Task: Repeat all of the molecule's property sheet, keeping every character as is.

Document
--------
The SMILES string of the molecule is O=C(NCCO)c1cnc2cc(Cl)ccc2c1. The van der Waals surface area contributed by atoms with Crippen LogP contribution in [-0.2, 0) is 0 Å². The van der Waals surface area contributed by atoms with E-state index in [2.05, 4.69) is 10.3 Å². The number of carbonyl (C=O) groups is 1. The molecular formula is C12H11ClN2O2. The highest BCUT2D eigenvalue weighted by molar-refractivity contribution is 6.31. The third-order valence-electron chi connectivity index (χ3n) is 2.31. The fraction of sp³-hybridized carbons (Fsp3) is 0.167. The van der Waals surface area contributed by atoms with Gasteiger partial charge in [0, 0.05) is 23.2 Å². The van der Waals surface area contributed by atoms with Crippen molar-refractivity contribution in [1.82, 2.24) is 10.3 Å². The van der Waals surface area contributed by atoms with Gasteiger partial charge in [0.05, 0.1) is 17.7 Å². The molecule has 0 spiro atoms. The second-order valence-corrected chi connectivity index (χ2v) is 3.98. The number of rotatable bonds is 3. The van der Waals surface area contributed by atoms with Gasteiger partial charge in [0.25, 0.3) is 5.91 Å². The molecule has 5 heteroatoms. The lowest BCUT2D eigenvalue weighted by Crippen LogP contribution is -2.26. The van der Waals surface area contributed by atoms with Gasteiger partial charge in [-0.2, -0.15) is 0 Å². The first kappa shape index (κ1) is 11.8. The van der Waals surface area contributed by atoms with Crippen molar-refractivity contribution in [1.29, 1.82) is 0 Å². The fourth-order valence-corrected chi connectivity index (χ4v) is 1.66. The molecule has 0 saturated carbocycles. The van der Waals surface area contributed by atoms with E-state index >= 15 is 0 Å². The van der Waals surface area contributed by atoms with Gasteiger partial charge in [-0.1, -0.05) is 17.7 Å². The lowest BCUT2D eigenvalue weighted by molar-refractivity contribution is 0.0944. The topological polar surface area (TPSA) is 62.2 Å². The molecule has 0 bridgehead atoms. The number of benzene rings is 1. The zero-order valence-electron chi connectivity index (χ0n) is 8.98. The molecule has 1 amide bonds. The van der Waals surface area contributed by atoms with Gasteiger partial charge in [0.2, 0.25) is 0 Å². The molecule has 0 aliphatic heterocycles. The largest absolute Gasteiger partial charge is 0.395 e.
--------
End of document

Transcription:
The SMILES string of the molecule is O=C(NCCO)c1cnc2cc(Cl)ccc2c1. The van der Waals surface area contributed by atoms with Crippen LogP contribution in [-0.2, 0) is 0 Å². The van der Waals surface area contributed by atoms with E-state index in [2.05, 4.69) is 10.3 Å². The number of carbonyl (C=O) groups is 1. The molecular formula is C12H11ClN2O2. The highest BCUT2D eigenvalue weighted by molar-refractivity contribution is 6.31. The third-order valence-electron chi connectivity index (χ3n) is 2.31. The fraction of sp³-hybridized carbons (Fsp3) is 0.167. The van der Waals surface area contributed by atoms with Gasteiger partial charge in [0, 0.05) is 23.2 Å². The van der Waals surface area contributed by atoms with Crippen molar-refractivity contribution in [1.82, 2.24) is 10.3 Å². The van der Waals surface area contributed by atoms with Gasteiger partial charge in [0.05, 0.1) is 17.7 Å². The molecule has 0 spiro atoms. The second-order valence-corrected chi connectivity index (χ2v) is 3.98. The number of rotatable bonds is 3. The van der Waals surface area contributed by atoms with Gasteiger partial charge in [0.25, 0.3) is 5.91 Å². The molecule has 5 heteroatoms. The lowest BCUT2D eigenvalue weighted by Crippen LogP contribution is -2.26. The van der Waals surface area contributed by atoms with Gasteiger partial charge in [-0.2, -0.15) is 0 Å². The first kappa shape index (κ1) is 11.8. The van der Waals surface area contributed by atoms with Crippen molar-refractivity contribution in [1.29, 1.82) is 0 Å². The fourth-order valence-corrected chi connectivity index (χ4v) is 1.66. The molecule has 0 saturated carbocycles. The van der Waals surface area contributed by atoms with E-state index >= 15 is 0 Å². The van der Waals surface area contributed by atoms with Gasteiger partial charge in [-0.1, -0.05) is 17.7 Å². The lowest BCUT2D eigenvalue weighted by molar-refractivity contribution is 0.0944. The topological polar surface area (TPSA) is 62.2 Å². The molecule has 0 bridgehead atoms. The number of benzene rings is 1. The zero-order valence-electron chi connectivity index (χ0n) is 8.98. The molecule has 1 amide bonds. The van der Waals surface area contributed by atoms with Gasteiger partial charge in [0.2, 0.25) is 0 Å². The molecule has 0 aliphatic heterocycles. The largest absolute Gasteiger partial charge is 0.395 e.